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  • Regular season in review

    This team did what I expected in terms of wins--I predicted 82 to 85. I didn't think that would be good enough to win the division, although I felt that if any division can be won with so few games, this was the division. The Cardinals pitching staff looked atrocious after Carpenter, and they essentially pitched the way they were expected. Houston lost 2 main pitchers, and didn't replace them with comparable arms. The only team I thought would do better was the Brewers. Their lineup is and will continue to be one of the best in the NL for a few years. Their starting pitching was not great, but generally kept them in. Their bullpen turned out to be their undoing. At the beginning of the season, it looked to be one of the better ones, anchored by Turnbow and Cordero. Ironically, although the Cubs bullpen was heavily criticized for much to the year before Marmol descended from heaven, the bullpen is probably what separated the Cubs from the Brewers in the end.

    Keys to success:

    --Played in a truly bad division. Cubs will have the worst record of any playoff team in the MLB (and worse than many non-playoff teams).

    --Spent a lot of money on free agents that performed roughly as well as expected. Lilly was pretty much spot-on what I and some others expected, coming from the toughest division in baseball. Soriano played to expectations (although I thought he'd have more home runs, coming from RFK, as well as more stolen bases). DeRosa maintained his prior year's production (I worried last year was a fluke year). Marquis probably played to what the Cubs' brass thought he would when acquired.

    --Stars produced like stars. Lee, Soriano, Ramirez--all had years we expected and counted on.

    --Role players kept up their end of the bargain. Much-maligned Jones eventually hit what we should have expected, and was productive in the second half (.818 OPS post All-star game). Same with Murton (.895 OPS post All-star game). Howry got back on track the way we thought he would (1.89 ERA post All-star game). Floyd provided some good at bats. Ward had a great year for his limited role. DeRosa was solid. Dempster was decent. Kendall was worth more than a bucket of old balls (at least his hitting).

    --Good production out of several rookies (some played in limited time last year). Obviously, Marmol was the crown jewel this year. Not to be forgotten, Marshall had his moments, and made his contributions early in the year. Theriot faded, but was helpful early. Fontenot had his moments. Soto tore it up in limited action, and gives us hope for the future at the catching position.

    --Some good luck. Every team has players that slump. It helps when players slump at times while others are hot. For example, many of our pitchers like Marquis (3.67 ERA pre all-star), Hill (3.81 ERA pre All-star), Marshall (3.48 ERA pre All-star) and Dempster (3.38 ERA pre All-star) did well in the begining, and we got decent production out of Theriot, while Jones, Murton and our bullpen slumped. Later in the year, Jones and Murton, along with the bullpen, stepped up when Theriot and many of our pitchers struggled (post All-star: Marquis 5.36, Hill 4.34, Marshall 4.53 and Dempster 5.23).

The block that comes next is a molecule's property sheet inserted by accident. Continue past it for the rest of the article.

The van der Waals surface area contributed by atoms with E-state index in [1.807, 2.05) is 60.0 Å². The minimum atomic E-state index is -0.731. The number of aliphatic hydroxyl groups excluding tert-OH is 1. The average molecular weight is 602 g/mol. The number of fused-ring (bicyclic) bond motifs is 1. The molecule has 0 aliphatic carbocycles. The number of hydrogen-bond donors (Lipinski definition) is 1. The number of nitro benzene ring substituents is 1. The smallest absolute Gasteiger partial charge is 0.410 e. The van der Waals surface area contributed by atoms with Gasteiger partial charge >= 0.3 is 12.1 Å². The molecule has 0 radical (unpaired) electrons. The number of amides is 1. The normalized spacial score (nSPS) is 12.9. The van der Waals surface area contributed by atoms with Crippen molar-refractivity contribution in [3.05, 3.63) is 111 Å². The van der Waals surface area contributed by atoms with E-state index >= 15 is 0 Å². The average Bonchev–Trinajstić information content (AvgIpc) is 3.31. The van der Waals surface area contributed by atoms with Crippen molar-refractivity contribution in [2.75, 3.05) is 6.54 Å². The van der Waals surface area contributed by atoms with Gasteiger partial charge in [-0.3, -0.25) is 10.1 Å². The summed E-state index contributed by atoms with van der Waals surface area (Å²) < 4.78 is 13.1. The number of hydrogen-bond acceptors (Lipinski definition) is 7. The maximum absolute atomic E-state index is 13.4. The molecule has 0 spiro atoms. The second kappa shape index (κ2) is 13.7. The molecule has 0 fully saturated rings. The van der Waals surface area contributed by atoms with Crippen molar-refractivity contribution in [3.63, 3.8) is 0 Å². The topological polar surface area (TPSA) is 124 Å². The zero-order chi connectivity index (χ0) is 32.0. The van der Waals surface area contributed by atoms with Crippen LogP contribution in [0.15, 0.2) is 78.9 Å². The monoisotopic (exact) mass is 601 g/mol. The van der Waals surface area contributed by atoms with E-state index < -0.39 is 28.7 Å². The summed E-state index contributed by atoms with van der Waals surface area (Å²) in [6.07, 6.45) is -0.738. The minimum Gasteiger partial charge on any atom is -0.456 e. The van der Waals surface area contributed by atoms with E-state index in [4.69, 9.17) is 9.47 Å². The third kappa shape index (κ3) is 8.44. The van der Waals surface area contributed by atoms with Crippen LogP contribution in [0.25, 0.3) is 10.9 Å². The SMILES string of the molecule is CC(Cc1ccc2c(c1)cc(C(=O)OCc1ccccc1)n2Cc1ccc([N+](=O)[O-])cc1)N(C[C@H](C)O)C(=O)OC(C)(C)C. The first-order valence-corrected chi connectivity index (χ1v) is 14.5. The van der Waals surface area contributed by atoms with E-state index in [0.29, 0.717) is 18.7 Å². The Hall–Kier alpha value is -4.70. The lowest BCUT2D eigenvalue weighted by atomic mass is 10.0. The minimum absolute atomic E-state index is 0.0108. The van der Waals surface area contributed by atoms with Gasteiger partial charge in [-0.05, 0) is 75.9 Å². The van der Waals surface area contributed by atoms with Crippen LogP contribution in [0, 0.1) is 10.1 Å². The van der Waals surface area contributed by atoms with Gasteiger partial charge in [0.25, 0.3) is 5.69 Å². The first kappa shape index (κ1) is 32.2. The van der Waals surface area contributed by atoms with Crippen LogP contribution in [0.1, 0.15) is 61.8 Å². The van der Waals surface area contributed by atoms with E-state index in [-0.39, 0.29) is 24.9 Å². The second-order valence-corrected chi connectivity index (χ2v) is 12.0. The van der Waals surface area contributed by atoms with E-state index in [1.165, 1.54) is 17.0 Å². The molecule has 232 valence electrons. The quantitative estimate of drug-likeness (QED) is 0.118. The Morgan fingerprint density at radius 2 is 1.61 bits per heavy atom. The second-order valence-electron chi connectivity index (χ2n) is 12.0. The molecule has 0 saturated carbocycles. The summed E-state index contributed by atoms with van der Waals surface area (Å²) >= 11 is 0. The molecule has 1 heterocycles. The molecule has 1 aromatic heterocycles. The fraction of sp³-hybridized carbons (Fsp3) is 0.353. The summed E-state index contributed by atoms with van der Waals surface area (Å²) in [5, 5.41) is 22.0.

To offset some of the pain of being a diehard Cubs fan, I've learned to also be a moderate Yankees fan.

  • #2
    Excellent evaluation, though I'll argue with just about anybody on Kendall having any intrinsic value (all of his runs and all but two of his RBIs came in games where we either won by 3+ or lost by 2+, and two RBIs hardly justifies 51 stolen bases and 5 passed balls in only 55 games). I'll take the bucket of balls.

    The guy who gets forgotten here is the guy who got Zambrano back under control--Koyie Hill, whose swan song was a HR in a 3-2 win over the Padres, during which the team acquired Kendall. I'll also throw some credit to Hank White. Clearly Soto got his stuff together this season, and it sounds like our erstwhile zipperless hero might have helped out a little there.

    Right now my biggest hope is that the Mets don't make the playoffs, simply because I don't want Dempster to have to pitch to them again. In 2.1 innings they are responsible for 10 of his 31 ERs this season. Expunge those three games from his record and he has a 2.98 ERA and a 1.14 WHIP (instead of 4.25 and 1.29). Against them he has a stunningly awful 39.13 ERA and 5.65 WHIP.

    Still, the guy deserves a lot more credit than he ever gets. Any closer who converts 28 of 31 SVOs did his job well.
    Senior Editor/Featured Writer for Home Of The Chiefs

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    • #3
      Originally posted by nathanKent View Post
      Excellent evaluation, though I'll argue with just about anybody on Kendall having any intrinsic value (all of his runs and all but two of his RBIs came in games where we either won by 3+ or lost by 2+, and two RBIs hardly justifies 51 stolen bases and 5 passed balls in only 55 games). I'll take the bucket of balls.
      I'm hoping Lou plays Soto over Kendall in the playoffs. It's tempting for a manager to go with the veteran in the playoffs.
      To offset some of the pain of being a diehard Cubs fan, I've learned to also be a moderate Yankees fan.

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      • #4
        Originally posted by Scartissue View Post
        I'm hoping Lou plays Soto over Kendall in the playoffs. It's tempting for a manager to go with the veteran in the playoffs.
        Or before the playoffs....see: Trachsel v. Marshall
        Senior Editor/Featured Writer for Home Of The Chiefs

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